[0244]
Step K: Dissolve 6-13 (600.00 mg, 1.31 mmol) in methanol (6.00 mL), and add 4.00 mol/L aqueous sodium hydroxide solution (2.00 mL, 6.39 equiv). The reaction solution was stirred at 15 degrees Celsius for 0.25 hours. The reaction solution was adjusted to pH=3-4 with a 1.00 mol/L hydrochloric acid aqueous solution, and then extracted with dichloromethane (50.00 mL×3). The organic phases were combined, washed with saturated brine (50.00 mL), and dried over anhydrous sodium sulfate. , Filtered and concentrated under reduced pressure to obtain Example 6.

[0245]
ee value (enantiomeric excess): 100%.

[0246]
SFC (Supercritical Fluid Chromatography) method: Column: Chiralcel OD-3 100 mm x 4.6 mm ID, 3 μm mobile phase: methanol (0.05% diethylamine) in carbon dioxide from 5% to 40% Flow rate: 3 ml per minute Wavelength: 220 nm.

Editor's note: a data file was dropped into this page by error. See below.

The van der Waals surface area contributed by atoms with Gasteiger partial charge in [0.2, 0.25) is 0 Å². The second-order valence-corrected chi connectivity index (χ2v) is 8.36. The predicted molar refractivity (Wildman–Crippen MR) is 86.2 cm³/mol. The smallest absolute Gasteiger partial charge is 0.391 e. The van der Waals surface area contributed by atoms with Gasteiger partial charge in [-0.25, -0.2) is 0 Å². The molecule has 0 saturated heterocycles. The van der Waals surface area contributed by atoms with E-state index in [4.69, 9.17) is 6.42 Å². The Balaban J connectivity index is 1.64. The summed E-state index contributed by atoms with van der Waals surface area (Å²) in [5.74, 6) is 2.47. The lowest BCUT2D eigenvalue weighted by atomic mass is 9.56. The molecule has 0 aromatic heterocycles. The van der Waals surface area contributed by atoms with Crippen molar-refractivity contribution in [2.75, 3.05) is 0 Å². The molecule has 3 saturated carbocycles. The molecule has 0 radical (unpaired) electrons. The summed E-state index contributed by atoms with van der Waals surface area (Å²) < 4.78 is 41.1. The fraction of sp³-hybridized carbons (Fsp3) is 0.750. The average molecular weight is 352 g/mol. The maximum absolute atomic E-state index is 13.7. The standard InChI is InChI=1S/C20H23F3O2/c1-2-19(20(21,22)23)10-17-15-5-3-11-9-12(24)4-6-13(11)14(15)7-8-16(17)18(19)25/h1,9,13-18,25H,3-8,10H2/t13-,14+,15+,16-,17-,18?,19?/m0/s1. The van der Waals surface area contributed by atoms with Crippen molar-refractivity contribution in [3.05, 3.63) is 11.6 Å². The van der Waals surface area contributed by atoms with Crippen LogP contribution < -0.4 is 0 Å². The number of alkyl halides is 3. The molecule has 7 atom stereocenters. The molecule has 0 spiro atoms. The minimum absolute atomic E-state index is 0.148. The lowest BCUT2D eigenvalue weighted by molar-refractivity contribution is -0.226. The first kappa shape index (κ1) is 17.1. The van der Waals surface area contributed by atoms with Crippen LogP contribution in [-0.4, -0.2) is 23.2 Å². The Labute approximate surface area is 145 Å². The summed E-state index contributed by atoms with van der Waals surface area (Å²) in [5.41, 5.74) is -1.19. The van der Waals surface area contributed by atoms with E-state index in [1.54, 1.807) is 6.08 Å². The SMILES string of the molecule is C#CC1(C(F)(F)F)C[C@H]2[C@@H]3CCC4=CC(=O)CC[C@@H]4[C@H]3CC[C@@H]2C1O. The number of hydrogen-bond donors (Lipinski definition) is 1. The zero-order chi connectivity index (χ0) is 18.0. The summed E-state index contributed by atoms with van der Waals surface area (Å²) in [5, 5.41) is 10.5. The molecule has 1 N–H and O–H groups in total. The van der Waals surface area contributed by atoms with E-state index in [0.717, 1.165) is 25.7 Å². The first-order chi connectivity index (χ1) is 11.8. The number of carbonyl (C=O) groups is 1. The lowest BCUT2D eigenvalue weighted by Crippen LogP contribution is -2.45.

[0247]
1 H NMR (400 MHz, deuterated chloroform) δ 15.72 (br s, 1H), 8.32-8.93 (m, 1H), 6.60-6.93 (m, 2H), 6.51 (br s, 1H), 4.38-4.63 ( m, 2H), 4.11 (br dd, J = 4.52, 12.23 Hz, 3H), 3.79-3.87 (m, 3H), 3.46-3.54 (m, 2H), 3.29 (s, 3H), 2.07 (quin, J = 6.24 Hz, 2H), 0.77-1.21 (m, 9H).

PATENT

WO-2020103924

https://patentscope.wipo.int/search/en/detail.jsf?docId=WO2020103924&tab=FULLTEXT&_cid=P21-KB0QP8-09832-1

Novel crystalline forms of 11-oxo-7,11-dihydro-6H-benzo[f]pyrido[1,2-d][1,4]azepine, a hepatitis B surface antigen and HBV replication inhibitor, useful for treating HBV infection.